Lydia Amir is currently Visiting Professor in the Department of Philosophy at Tufts University, USA, Associate Professor at Beit Berl Academic College, Israel, and President of the Israeli Association for the Practice of Philosophy. Throughout her academic career, she has promoted philosophy both within and outside the academe, using her expertise in both to reflect on each other.
The new book by Lydia Amir Taking Philosophy Seriously initiates a meta-philosophical dialogue that challenges the division between academic and practical philosophy.
There are two main ways of not taking philosophy seriously: one is exemplified by the philosophy professor who believes that philosophical theory is not relevant for life; the other, by the counselor who thinks that philosophical theory is not relevant for life.
The philosophy professor, who believes that his discipline is not relevant to life, is not taking his profession seriously. Were he to take seriously his profession as a teacher of philosophy, he would thereby participates in one form of practicing philosophy, for good teaching implies an appropriation of the matter at hand and a capacity of communicating the essential which are already a form of practicing philosophy. Moreover, even if that professor “merely” writes about or teaches, say, aesthetics or ontology, he can, without any special training, be a philosophical counselor for people interested in aesthetics or ontology. All that is required is his being a good professor, that is, one who does not avoid a direct contact with the student or the client (private student), who is enthusiastic about his profession, who goes to the essential, who knows how to listen, to question, to explain and to correct. If this is true, there is no discontinuity between academic philosophy and philosophical counseling.
The philosophical counselor who thinks that philosophical theory is not important is not so different from the professor discussed above. For this counselor does not trust his own discipline, philo-sophy, to display a love of wisdom or be a fruitful reflection on life. He might emulate forms of counseling taken from other disciplines, such as psychology, New Age theories, etc.… Not to take philosophy seriously is not to believe in her power as she is, not to use her with all her richness; but rather to sell her short, to misrepresent her, to pass her for what she is not.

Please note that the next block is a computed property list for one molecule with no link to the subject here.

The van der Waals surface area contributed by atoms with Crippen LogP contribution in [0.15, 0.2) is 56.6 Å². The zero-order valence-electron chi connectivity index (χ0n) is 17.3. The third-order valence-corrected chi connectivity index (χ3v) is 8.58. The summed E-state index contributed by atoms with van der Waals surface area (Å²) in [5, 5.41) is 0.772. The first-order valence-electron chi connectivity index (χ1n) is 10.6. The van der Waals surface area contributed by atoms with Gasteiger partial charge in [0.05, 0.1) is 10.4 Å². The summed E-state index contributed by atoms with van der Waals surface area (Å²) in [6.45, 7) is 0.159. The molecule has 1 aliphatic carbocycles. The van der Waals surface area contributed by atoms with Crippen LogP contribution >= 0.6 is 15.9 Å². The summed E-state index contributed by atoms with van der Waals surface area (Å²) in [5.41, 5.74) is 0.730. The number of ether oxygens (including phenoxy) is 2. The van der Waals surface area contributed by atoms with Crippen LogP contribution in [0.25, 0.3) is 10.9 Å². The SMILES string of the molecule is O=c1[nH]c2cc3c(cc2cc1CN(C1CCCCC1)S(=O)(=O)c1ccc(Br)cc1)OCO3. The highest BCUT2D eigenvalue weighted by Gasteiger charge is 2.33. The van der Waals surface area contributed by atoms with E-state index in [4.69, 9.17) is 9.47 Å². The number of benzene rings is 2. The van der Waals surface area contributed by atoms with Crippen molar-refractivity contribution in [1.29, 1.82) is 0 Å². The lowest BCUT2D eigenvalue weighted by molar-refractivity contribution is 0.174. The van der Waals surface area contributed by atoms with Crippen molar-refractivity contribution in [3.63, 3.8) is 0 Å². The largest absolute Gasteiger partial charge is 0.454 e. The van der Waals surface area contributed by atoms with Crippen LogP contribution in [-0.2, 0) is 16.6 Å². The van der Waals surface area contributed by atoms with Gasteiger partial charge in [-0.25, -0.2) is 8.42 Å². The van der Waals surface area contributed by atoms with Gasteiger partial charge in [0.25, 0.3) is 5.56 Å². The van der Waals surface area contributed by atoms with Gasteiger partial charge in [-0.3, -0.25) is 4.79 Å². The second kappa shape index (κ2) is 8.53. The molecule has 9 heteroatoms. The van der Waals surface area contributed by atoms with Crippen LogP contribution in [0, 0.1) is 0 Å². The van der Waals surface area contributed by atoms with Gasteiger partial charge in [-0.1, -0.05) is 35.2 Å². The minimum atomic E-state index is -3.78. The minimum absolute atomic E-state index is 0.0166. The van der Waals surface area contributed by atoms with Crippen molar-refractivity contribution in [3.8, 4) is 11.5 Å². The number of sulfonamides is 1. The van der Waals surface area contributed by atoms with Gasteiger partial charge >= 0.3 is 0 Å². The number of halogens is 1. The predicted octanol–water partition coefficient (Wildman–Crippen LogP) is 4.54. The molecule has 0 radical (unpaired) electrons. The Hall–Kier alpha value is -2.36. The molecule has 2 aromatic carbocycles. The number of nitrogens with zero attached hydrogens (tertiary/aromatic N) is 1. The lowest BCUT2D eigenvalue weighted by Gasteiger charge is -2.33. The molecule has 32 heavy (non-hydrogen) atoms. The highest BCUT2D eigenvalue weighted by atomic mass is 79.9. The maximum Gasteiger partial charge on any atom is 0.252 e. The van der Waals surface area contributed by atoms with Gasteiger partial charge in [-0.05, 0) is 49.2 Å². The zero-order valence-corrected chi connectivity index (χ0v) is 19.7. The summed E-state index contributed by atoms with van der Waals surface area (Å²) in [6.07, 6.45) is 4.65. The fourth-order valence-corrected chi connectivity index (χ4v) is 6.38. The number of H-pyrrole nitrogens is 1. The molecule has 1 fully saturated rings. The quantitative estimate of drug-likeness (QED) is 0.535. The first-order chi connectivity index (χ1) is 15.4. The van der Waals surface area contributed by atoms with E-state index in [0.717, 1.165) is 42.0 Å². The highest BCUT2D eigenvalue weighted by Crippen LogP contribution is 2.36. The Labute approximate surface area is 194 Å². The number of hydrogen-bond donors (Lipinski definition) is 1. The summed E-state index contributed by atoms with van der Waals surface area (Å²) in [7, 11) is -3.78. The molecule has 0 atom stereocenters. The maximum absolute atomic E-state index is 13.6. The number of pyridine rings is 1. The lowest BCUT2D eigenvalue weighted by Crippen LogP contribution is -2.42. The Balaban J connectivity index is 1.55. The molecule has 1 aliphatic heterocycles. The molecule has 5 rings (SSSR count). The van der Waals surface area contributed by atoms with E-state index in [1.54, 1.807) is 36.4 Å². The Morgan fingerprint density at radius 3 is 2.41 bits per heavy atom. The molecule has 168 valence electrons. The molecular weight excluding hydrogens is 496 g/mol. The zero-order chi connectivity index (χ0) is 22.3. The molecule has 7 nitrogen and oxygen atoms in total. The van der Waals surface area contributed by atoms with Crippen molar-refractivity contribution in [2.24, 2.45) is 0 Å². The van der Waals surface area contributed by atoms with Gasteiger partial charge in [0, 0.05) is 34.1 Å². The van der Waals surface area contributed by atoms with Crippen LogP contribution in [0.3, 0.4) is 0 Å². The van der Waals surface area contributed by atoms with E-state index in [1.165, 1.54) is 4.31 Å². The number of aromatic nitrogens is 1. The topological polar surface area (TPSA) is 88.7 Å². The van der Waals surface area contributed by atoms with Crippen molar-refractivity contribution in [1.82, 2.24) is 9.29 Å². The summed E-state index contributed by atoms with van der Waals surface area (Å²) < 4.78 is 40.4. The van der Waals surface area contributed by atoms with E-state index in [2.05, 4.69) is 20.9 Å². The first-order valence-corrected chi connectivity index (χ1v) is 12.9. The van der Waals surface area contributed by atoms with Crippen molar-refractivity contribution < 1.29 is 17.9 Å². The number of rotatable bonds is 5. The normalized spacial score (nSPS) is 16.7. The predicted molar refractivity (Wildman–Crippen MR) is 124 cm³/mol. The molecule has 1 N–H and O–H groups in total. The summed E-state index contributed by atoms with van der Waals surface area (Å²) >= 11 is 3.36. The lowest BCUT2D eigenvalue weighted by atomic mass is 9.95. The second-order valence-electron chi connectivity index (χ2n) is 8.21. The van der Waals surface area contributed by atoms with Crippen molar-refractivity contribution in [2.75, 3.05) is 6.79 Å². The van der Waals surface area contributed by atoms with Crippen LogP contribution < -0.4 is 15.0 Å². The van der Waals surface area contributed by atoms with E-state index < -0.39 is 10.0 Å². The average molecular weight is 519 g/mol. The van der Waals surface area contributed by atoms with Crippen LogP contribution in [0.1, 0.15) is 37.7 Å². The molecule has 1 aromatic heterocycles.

To take philosophy seriously is to be loyal to her objectives: the forms of teaching may be different, among the consultancy, the groups outside the University and the classes at the University, but the objectives have to be the same, otherwise philosophy it is no more. As I see it, philosophy has three interrelated objectives. First, truth (at least by via negativa – eradicating our errors as in Karl’s Popper’s critical rationalism). Second, liberation, even partial, from illusions, preconceptions and self-centered intelligence; and third, wisdom, even if negative, in the humble sense of realizing that I do not know, and of finding out what I do not want to know, which results in better understanding or comprehension. The relation that holds among these objectives seems to be the following: liberation from untruth is the path to wisdom.